Our Higher-Ed Event: The Recap
Monday, October 29, 2018
Posted by: Brian O'Leary
Last Friday, BISG hosted our annual "Making Information Pay: Higher Education" event at Macmillan Learning's New York offices. The agenda offered content in areas that included syllabus analysis, annotations, workflow, accessibility, and the future of college retail.
David McClure kicked things off with an update of the Open Syllabus Project, an American Assembly undertaking that we first heard about at last December's higher-education event. The Open Syllabus Project has gathered millions of syllabi from colleges and universities around the world, a corpus that provides users with insights into the books, journals, and articles that are prescribed in higher-education settings.
Heather Staines of Hypothes.is led a great discussion of both the current use and potential future of web annotation. The steady growth of public, private, and group annotations informs the value of the technology, which is based on W3C standards, making it possible to export, import, and use annotations across multiple web environments.
The workflow segment included an overview of Gutenberg Technology's "digital first" workflow, as well as a case study from Macmillan Learning. Gjergj Demiraj, CEO of Gutenberg, described the approach his company takes to help publishers recognize their own digital readiness, a key consideration in implementing digital-first workflows.
Betsy Granger of Macmillan Learning continued the discussion with a revealing look at the company's workflow roadmap. Over the past three years, Macmillan Learning has moved to more agile XHTML formats to better support accessible and mobile requirements. Granger gave a glimpse of what will happen over the next three years, as well, with more web-savvy authoring and rendering tools.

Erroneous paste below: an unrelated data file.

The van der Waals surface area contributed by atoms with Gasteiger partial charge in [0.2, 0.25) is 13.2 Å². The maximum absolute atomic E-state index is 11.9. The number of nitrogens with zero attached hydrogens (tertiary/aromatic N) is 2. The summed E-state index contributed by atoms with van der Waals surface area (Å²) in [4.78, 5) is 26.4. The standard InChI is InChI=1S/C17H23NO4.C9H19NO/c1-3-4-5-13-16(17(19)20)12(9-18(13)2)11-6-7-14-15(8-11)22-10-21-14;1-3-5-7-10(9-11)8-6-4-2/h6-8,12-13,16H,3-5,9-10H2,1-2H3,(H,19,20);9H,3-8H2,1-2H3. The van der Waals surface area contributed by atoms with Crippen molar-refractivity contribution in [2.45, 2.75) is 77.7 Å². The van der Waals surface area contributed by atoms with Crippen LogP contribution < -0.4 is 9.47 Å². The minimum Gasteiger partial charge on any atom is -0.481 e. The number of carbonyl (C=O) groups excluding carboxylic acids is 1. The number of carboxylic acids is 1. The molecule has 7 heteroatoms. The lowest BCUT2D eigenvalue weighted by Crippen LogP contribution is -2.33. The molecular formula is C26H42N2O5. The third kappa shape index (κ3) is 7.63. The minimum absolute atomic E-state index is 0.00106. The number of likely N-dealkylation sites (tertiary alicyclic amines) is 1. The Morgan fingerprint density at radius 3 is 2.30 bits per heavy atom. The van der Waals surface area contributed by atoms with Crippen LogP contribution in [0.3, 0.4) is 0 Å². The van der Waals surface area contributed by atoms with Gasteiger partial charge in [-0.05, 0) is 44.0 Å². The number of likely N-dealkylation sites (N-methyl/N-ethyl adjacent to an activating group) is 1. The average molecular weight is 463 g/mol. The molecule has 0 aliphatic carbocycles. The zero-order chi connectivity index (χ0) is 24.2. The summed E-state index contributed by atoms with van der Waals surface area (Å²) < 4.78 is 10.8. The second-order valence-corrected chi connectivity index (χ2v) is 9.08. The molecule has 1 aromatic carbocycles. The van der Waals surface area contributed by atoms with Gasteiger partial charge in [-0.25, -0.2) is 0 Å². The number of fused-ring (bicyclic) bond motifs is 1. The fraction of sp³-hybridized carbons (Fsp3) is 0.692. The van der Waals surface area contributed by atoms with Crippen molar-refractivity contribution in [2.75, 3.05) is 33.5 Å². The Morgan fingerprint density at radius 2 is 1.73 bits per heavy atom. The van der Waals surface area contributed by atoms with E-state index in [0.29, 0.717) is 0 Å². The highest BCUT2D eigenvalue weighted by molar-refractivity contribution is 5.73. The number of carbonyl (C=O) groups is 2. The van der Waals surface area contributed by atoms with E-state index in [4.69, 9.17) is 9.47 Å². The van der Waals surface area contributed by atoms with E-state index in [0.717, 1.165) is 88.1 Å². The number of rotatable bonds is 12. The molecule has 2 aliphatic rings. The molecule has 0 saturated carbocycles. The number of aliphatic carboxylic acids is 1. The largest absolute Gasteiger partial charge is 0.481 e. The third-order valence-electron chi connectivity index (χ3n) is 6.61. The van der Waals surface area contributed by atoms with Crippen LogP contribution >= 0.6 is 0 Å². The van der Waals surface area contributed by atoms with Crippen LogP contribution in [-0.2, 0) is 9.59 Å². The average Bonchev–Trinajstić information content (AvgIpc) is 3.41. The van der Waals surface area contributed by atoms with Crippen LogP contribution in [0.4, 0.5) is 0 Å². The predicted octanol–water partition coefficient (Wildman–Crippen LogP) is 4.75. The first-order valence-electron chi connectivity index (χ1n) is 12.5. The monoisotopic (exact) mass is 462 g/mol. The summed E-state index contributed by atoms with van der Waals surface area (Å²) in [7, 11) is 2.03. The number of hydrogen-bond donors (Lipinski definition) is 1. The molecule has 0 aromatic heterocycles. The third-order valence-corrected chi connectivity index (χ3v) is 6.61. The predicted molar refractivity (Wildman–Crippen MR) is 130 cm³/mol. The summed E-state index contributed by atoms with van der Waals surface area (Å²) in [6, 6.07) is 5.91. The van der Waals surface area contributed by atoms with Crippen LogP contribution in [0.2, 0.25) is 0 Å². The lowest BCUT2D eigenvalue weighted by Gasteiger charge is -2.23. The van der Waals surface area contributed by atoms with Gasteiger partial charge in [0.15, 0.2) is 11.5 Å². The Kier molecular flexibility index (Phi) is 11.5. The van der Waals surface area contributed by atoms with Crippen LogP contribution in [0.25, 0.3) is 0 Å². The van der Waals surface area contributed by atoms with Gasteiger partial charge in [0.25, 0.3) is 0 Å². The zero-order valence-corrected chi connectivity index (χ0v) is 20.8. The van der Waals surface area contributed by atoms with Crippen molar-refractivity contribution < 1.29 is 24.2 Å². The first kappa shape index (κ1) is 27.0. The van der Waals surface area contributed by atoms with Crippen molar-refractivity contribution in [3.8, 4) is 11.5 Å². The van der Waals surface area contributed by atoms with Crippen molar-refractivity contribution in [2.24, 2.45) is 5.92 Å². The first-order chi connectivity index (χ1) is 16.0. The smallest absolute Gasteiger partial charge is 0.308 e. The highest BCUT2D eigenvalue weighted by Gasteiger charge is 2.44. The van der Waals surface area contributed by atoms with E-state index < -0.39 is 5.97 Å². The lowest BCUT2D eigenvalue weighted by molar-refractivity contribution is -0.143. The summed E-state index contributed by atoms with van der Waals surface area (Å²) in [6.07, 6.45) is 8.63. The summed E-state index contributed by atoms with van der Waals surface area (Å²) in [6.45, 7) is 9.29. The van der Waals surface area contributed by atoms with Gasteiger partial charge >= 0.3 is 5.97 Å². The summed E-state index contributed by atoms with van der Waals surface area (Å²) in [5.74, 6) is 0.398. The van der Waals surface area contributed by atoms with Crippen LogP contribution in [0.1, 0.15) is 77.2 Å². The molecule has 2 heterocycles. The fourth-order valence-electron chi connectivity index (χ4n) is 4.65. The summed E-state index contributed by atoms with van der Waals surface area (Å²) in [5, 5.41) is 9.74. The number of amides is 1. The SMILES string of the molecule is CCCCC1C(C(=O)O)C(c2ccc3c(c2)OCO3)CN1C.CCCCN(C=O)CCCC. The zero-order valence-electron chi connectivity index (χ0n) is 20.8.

After lunch, Dawn Evans provided an overview of the critical services that AMAC and the Access Text Network provide students who need accessible versions of required course materials. The limited time available to meet demand puts significant pressure on college offices charged with providing dibbled student services; AMAC works to minimize the time between request and fulfillment.
Ashley Gordon closed the day with an enlightening and entertaining look at the "Present and Future of College Retail". Threaded with references to the 1975 film, Monty Python and the Holy Grail, Gordon painted a picture of college stores searching and finding new business models, but still facing challenges. She also described the several ways that the National Association of College Stores (NACS) has been working to build the capacity of college retail stores to manage and direct change.
The format provided ample opportunity to engage with each of the speakers, as did a morning break and a bit of a working lunch. We've asked each of the speakers for permission to share their presentations, something you can expect to see shortly. We greatly appreciate the support provided by Macmillan Learning and the time and preparation contributed by our content leaders.